Investment Criteria of a Beginning Real Estate Investor

Focusing on property features alone is a quick way to the grave of your real estate career. I think this is an easy concept to grasp, but it does come up, so I wanted to share how I feel about what variables an investor should focus on to make solid buying decisions. Mistakes are made all the time by investors paying too much for a piece of real estate, but I would bet there are even more mistakes made when it comes to NOT buying a property they should. The old saying is, “the only real estate deals I regretted are the ones I didn’t do.” I am not sure I totally agree, but I understand the concept.

If you limit your criteria to property features, you will miss out on fantastic buying opportunities.

When I go to networking events, I often hear investors ask each other about their investment criteria. I cringe when I hear something like, “I am looking for 3 beds, 2 baths that will rent for $1,400 a month.” If I get an answer like that I will likely respond with, “What is wrong with something that is only 2 bedrooms that will rent for $1,500?” The normal response is a look of confusion or no response at all. Obviously there is a lot more to it than the bedrooms and bathrooms and even the price. What about location, HOAs fees, or deferred maintenance? What about the investor’s risk tolerance, potential for appreciation or potential to redevelop in the future?

When looking for deals, there are two points you might want to consider.

FOCUS ON PRICE AND VALUE

If you focus on property features you might miss a neighborhood that produces the financial outcome you are aiming for. I would much rather hear an investor explain their criteria as a return on investment, price to property value, or even a value play in a certain area. This is the criteria that focus on the financials. A skill as an investor should be to be good at coming up with a value (that could be based on resell value, cash flow, or other potential) and then deciding what you are willing to pay for that value. A fix and flip is a great example and is easy to analyze because there are very few factors. Rentals can be a bit more challenging because variables like; location, potential tenants, future vacancies, maintenance, future price changes, your short term and long term financing, management, and rent amounts all play a role in your decision. There are risks with all real estate deals, so you will want to understand those as you work towards the price you are willing to pay.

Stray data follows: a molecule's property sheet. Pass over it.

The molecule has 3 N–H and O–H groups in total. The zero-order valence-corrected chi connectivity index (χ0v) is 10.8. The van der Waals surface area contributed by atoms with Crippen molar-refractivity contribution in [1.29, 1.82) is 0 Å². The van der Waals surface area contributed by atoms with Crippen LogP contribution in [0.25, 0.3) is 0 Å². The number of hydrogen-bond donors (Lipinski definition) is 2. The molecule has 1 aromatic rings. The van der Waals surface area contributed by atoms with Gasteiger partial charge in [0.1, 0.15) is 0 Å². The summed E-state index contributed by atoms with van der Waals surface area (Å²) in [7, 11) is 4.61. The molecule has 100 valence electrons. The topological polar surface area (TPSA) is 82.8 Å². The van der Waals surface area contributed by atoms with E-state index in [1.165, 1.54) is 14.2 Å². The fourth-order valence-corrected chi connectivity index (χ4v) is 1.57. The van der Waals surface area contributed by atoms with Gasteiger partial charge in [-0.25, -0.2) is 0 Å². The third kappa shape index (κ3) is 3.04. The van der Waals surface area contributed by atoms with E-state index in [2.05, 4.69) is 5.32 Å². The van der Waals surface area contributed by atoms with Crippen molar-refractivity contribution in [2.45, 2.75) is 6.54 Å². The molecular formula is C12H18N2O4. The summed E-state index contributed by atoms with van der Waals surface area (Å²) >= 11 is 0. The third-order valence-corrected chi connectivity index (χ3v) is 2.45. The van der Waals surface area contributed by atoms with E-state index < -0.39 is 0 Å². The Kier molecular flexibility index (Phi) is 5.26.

CONFORM TO AREA

This is not always necessary, but in most cases you will want to conform to the neighborhood. If you are looking for a condo in a building full of 2 bedroom condos, then buying a 2 bedroom condo would make since. If you are only considering buying 3 bedrooms, but you are looking in a 2 bedroom neighborhood, you will severely limit opportunities. In many cases bedrooms add little to no resell value, but that is not always true. A big opportunity exists if you can find a 1 or 2 bedroom house in a 3 bedroom neighborhood. By converting the house with fewer bedrooms to conform to the area, you should see a big upside. You should also see upsides when adding bedrooms to rental property, because it should increase cash flow. All of these opportunities could be missed if you are not open to looking at them. A strategy that I see some investors successfully implement is to first understand a certain neighborhood and get comfortable with the values and then search for discounted properties in that neighborhood. In this case, you will be searching for price to value not property features.

Off-Market Properties: The Key to Real Estate Success

It was the “Wild-West” days of real estate! The market had just cratered, real estate agents were dropping like flies, and the implosion of “liar-loans” was decimating neighborhoods. Looking back, I sure picked one heck of a time to start!

When you begin in and survive a market like this, buying properties at the right price becomes permanently stamped on your being. It is very similar to how many people who survived the Great Depression would always keep an overstocked pantry.

So even though I have been a full-time real estate investor for seven years and the market is thriving, I still diligently seek out opportunities that will be financially sound in any market. In other words, I only buy really good deals!

The key driver of my real estate success has been OFF-MARKET properties. Using proven systems, I have consistently generated exceptional opportunities often on properties I never would have known were even potentially available!

So let’s look at three sources for off-market properties.